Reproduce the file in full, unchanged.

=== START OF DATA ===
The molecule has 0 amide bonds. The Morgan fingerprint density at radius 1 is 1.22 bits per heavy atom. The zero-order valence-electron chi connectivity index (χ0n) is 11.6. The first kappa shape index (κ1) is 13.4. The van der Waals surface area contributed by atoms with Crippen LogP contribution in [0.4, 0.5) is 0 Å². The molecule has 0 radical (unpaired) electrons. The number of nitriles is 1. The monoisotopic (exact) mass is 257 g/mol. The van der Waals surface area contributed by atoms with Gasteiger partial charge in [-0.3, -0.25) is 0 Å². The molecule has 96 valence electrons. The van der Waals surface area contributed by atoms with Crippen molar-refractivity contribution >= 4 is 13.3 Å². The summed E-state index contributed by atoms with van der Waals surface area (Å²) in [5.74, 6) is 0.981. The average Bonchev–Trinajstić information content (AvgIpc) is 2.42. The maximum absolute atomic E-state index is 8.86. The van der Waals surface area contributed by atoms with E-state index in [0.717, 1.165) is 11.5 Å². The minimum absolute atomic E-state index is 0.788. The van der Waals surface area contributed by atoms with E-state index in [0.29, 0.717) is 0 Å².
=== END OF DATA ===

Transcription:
The molecule has 0 amide bonds. The Morgan fingerprint density at radius 1 is 1.22 bits per heavy atom. The zero-order valence-electron chi connectivity index (χ0n) is 11.6. The first kappa shape index (κ1) is 13.4. The van der Waals surface area contributed by atoms with Crippen LogP contribution in [0.4, 0.5) is 0 Å². The molecule has 0 radical (unpaired) electrons. The number of nitriles is 1. The monoisotopic (exact) mass is 257 g/mol. The van der Waals surface area contributed by atoms with Gasteiger partial charge in [-0.3, -0.25) is 0 Å². The molecule has 96 valence electrons. The van der Waals surface area contributed by atoms with Crippen molar-refractivity contribution >= 4 is 13.3 Å². The summed E-state index contributed by atoms with van der Waals surface area (Å²) in [5.74, 6) is 0.981. The average Bonchev–Trinajstić information content (AvgIpc) is 2.42. The maximum absolute atomic E-state index is 8.86. The van der Waals surface area contributed by atoms with E-state index in [0.717, 1.165) is 11.5 Å². The minimum absolute atomic E-state index is 0.788. The van der Waals surface area contributed by atoms with E-state index in [0.29, 0.717) is 0 Å².